Browser certificate lifespan shortened to one year by manufacturers
From September, HTTPS certificates may only be issued for a maximum of one year.
The maximum validity of certificates for proof of identity on the web will be further reduced – in the next step to one year. In September, a vote in the CA / Browser Forum failed because of the resistance of the certification bodies. But in March, Apple dashed ahead and said that Safari will only accept certificates issued after September 1, 2020 if they are not valid for more than 1 year.
Now Mozilla and Google are also following suit, creating facts. In the past, terms of 5 years were not uncommon. At the moment, certificates can still be issued for 2 years (more precisely: 825 days – plus a little maternity leave). With the renewed tightening, Chrome delivers an ERR_CERT_VALIDITY_TOO_LONG if a certificate was issued after September 1, 2020 and is valid for more than 398 days.
The main reason for the steady shortening of the certificate lifespan is the fact that there is no generally functioning revocation mechanism that can be used to revoke a certificate. CRLs and the Online Certificate Status Protocol (OCSP) have proven to be unsuitable and are now switched off by default.
The browser manufacturers still maintain their own internal blacklists, which they can use to react to acute incidents. But this is a quasi manual process that can only cover significant problem cases. Ultimately, the browser manufacturers are now focusing on damage limitation: If, for example, the secret key of a certificate is stolen, an expiry date that is approaching as soon as possible should eliminate the problem.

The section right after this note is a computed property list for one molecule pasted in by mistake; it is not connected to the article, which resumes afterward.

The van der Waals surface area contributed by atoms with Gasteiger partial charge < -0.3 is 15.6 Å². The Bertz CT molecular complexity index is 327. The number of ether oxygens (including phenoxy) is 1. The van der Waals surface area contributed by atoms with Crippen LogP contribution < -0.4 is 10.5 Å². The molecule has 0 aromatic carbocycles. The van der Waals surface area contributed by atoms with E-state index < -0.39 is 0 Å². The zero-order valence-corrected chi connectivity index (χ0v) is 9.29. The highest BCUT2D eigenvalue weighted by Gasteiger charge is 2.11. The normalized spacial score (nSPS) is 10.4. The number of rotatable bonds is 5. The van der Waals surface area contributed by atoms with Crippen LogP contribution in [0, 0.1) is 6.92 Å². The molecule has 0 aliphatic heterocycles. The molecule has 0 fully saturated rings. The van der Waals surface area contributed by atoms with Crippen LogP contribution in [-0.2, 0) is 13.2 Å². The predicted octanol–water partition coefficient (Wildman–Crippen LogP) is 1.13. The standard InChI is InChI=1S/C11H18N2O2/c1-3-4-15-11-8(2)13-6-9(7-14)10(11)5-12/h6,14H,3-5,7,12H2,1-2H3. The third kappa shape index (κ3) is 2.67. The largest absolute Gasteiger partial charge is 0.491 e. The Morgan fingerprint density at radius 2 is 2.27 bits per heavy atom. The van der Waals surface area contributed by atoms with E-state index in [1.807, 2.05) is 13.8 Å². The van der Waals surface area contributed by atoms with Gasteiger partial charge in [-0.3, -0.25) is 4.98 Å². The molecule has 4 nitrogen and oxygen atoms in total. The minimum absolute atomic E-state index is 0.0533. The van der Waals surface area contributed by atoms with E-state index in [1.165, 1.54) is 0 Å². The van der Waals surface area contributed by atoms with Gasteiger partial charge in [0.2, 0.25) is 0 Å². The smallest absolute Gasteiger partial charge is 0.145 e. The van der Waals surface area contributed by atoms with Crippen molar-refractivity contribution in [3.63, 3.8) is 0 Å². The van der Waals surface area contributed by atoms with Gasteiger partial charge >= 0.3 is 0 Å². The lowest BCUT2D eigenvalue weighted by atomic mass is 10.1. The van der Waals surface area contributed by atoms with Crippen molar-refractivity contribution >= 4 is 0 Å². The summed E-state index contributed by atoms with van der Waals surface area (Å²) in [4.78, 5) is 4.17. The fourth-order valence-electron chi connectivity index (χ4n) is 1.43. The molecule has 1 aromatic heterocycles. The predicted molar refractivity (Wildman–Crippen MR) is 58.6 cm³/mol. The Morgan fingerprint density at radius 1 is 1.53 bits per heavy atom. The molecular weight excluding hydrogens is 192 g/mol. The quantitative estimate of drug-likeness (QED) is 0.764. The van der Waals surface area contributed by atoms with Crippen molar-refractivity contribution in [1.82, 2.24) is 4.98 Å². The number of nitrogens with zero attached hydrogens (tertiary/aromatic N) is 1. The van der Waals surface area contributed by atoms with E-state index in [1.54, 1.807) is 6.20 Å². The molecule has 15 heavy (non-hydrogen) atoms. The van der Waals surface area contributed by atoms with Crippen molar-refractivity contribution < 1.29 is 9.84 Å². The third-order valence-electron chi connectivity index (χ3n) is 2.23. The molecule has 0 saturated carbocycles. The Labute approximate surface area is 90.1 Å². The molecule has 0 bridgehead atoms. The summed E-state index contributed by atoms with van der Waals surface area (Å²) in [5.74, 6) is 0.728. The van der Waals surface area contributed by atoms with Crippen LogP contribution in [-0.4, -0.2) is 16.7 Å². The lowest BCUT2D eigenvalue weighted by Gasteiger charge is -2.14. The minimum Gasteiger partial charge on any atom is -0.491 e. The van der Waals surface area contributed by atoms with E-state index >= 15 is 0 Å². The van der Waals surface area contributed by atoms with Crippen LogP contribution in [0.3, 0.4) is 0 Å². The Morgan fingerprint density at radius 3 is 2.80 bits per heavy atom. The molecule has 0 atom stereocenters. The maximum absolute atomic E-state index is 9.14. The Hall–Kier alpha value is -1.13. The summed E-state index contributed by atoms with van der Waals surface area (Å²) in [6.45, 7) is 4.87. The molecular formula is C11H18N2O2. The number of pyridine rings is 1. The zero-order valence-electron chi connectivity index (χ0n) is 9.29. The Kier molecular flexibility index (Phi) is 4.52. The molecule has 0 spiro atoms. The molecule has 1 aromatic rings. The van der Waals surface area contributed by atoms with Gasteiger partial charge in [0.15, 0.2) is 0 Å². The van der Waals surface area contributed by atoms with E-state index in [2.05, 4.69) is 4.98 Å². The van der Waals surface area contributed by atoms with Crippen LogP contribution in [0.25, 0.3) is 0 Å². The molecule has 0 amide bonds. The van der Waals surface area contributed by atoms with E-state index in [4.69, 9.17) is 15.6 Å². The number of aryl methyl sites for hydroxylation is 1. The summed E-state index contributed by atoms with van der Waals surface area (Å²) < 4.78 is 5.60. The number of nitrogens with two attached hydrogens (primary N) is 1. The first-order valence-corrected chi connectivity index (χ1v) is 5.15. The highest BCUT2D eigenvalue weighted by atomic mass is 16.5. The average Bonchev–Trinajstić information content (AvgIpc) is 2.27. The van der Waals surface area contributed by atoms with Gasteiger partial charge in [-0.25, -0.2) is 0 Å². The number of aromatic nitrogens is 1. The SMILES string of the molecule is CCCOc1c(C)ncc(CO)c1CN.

No Need For Action For Users
Lets Encrypt, which now dominates the market, is the pioneer and only issues the certificates for 3 months anyway. The extension is then automated via ACME. According to Mozilla, however, the other certification bodies have also agreed to only issue certificates for 398 days from September 1. In view of the demonstration of power by the browser manufacturers, there is probably not much else they can do.
As a website operator, you don’t have to do anything – even if you still have a certificate with a longer validity. The new rule only applies to certificates issued after September 1, 2020.